On paper, this was to be one of the strongest, most competitive divisions in the NHL this year. It’s a good thing “paper” is now a euphemism for pixels, as scribes across the land are furiously tapping their delete keys.
Of course, it goes without saying that it’s early. Teams are only at the 1/3rd marker, with plenty of real estate yet to cover. And yet, despite possessing three teams with winning records, an argument can be made that on an overall basis, it may be the most disappointing division, top-to-bottom, in the league.
Taking a step back, one has to start with where each team ended the season last year, and where expectations were to start the 2011-12 campaign. The San Jose Sharks, as usual, won the division with 105 points and made a run to the conference finals. The Anaheim Ducks fell just short with 99 points but secured the fourth seed in the playoffs, losing in the first round to the Nashville Predators. Aced out of the 4th seed by an eyelash were the Phoenix Coyotes, who finished 6th due to the logjam in the middle and ended up with the misfortune of facing the Detroit Red Wings, who swept them out of the playoffs. The Los Angeles Kings suffered a swoon at the end of the regular season and ended up the conference’s seventh seed, and were subsequently outclassed by the Sharks in a 4-2 series loss. Lastly, the Dallas Stars suffered a six-game losing streak at the end of March that a four-game April winning streak couldn’t overcome, and thus finished just two points out of the playoffs.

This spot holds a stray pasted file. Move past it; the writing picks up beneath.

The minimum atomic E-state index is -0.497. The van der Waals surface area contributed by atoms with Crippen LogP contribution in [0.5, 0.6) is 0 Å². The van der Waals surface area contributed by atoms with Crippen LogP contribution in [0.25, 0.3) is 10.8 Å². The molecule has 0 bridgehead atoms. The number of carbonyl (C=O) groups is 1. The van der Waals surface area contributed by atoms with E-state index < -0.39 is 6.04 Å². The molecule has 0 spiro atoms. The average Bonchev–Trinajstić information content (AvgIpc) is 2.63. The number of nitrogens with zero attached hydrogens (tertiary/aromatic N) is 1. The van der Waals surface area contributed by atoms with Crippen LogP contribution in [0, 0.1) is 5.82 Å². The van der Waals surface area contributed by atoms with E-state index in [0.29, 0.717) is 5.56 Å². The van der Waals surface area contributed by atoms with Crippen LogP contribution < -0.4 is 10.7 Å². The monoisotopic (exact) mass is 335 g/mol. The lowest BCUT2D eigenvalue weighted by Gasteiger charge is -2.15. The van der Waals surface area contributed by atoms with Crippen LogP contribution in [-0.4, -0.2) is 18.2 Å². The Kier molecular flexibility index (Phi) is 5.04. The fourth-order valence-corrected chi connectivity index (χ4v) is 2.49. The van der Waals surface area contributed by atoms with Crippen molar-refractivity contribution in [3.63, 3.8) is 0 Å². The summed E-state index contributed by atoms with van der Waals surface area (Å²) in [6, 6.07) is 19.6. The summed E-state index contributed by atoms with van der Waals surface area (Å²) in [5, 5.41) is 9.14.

Five teams, four playoff seeds and a conference final participant out of the mix. Top-to-bottom, the strongest division in the NHL in 2010-11. Moreover, bold moves were made in the off-season by all with the hopes of moving the puzzle pieces around for the upcoming season.
That sound reverberating across the land may not exactly be a thud, but it could be a quack, a yelp, a fishy groan, or simply a wah-waaah sound, depending on how things go the rest of the way. Stay tuned.
The following is a quick synopsis of each team’s fortunes to date: